In November 2011, the DIPP also notified the National Manufacturing Policy (NMP) whose overall goal is to raise the share of manufacturing in GDP to 25% and create 100 million jobs over a decade or so. To implement the policy, national investment and manufacturing zones (NIMZs) have been created which provide infrastructure, land use on the basis of zoning, clean and energy‑efficient technology and social infrastructure and skill development facilities.31 The NIMZs are to be declared industrial townships with their own planning and investment clearance facilities. According to the authorities these will be different from special economic zones (SEZs) in terms of size, infrastructure, governance structures related to regulatory procedures, exit policies and fiscal incentives. The NIMZ will be much larger – a minimum of 5,000 hectares, compared to 500 hectares for a SEZ – although sector-specific NIMZs can be as small as 50 hectares; incentives for the NIMZ will include assistance with water and environment audits, easing access to finance, rationalization and simplification of business regulations, as well as for acquiring technology, compared to tax incentives provided for SEZs. The NIMZ must be declared so by the relevant State Government under the Constitution so that it can function as a self-governing and autonomous body while the SEZ operates under its own Act (SEZ Act, 2005).
In addition to compulsory industrial licensing and reservations for the public sector, environmental clearance under the Environment Protection Act, 1986, is required from the Ministry of Environment and Forests, for 29 industries prior to establishing industrial units.32 At the level of State Governments, companies are subject to land use, and industrial location laws. Most States also provide incentives for investment.
Micro, small and medium enterprises
Micro, small and medium enterprises (MSMs) as defined in the Micro, Small and Medium Enterprises Development Act, 2006 (Section 3), account for around 8% of India's GDP, 45% of manufacturing output and 42% of exports, and provide employment for a significant share of the population according to estimates by the Ministry of Micro, Small and Medium Enterprises.33Historically, in order to support these enterprises, the production of certain products could only be carried out by them. The number of such reserved items has been reduced gradually over the years with around 20 items currently on the list (see Section 188.8.131.52).34 Despite this reservation, approved non-medium and small-scale companies may also produce items reserved for the MSMs on condition they obtain an industrial licence from the DIPP and undertake to export at least 50% of their annual production.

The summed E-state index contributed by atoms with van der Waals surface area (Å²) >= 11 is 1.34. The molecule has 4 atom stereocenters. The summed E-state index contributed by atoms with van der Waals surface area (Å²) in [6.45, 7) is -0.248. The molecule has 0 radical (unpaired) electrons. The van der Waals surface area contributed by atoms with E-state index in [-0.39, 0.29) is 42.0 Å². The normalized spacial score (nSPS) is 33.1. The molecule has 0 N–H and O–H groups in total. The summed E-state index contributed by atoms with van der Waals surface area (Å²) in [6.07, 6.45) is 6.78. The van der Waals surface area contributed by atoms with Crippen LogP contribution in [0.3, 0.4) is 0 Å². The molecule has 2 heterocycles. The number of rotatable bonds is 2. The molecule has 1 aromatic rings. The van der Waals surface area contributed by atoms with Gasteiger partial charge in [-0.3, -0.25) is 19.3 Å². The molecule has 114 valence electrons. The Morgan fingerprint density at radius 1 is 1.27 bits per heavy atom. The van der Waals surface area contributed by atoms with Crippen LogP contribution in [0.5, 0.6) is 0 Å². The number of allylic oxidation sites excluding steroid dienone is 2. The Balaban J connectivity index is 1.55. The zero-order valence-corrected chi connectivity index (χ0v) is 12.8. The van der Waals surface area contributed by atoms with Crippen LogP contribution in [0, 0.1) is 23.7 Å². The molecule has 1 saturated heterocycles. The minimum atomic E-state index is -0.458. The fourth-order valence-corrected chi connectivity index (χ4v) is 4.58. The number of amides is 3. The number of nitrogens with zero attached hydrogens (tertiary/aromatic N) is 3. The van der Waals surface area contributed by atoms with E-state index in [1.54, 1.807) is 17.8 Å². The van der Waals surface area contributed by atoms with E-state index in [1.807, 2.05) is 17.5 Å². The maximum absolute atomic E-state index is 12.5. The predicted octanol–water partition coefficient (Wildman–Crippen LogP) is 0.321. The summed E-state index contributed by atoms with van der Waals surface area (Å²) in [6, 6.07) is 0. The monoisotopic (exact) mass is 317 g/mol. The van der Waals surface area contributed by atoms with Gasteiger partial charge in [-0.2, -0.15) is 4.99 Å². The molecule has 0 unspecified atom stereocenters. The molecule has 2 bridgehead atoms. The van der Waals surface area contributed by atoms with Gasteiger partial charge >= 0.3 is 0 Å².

India's foreign investment policy has been consolidated in the Circular on Consolidated FDI Policy which is updated every year by the DIPP; the latest version available has been updated up to 17 April 2014.
It is implemented through the Foreign Investment Promotion Board (FIPB) comprising representatives from the Departments of Economic Affairs, Industrial Policy and Promotion, and Commerce and the Ministries of External Affairs and Overseas Indian Affairs. The FIPB can also co‑opt senior officials from other Ministries, financial institutions, and industrial sectors as and when required.
There are two main routes for FDI in India: the automatic route requires investors to register with the regional office of the Reserve Bank of India (RBI) and provide information to the RBI within 30 days of inward investment or issuing shares to non-resident shareholders. The non‑automatic route requires approval from the Government through an application to the FIPB. Most sectors are currently open for investment through the automatic route (except for investment by citizens of Bangladesh and Pakistan, which are subject to Government approval). FDI remains prohibited in certain agricultural activities, gambling and lotteries and real estate (Table 2.4). Those which require Government approval include tea, including plantations, defence, titanium mining, pharmaceuticals (brownfield), some broadcasting services, print media, telecommunications (above 49%), public and private banks (above 49%), non-scheduled air transport services (above 49%) as well as retailing services (above 49% for single brand and up to 51% for multi-brand) (Table A2.2).
For activities that require prior Government approval, the FIPB considers all investment valued at below Rs 12,000 million (around US$200 million); FDI above this amount is considered by the Cabinet Committee on Economic Affairs as are any other proposals referred to it by the FIPB of the Minister of Finance.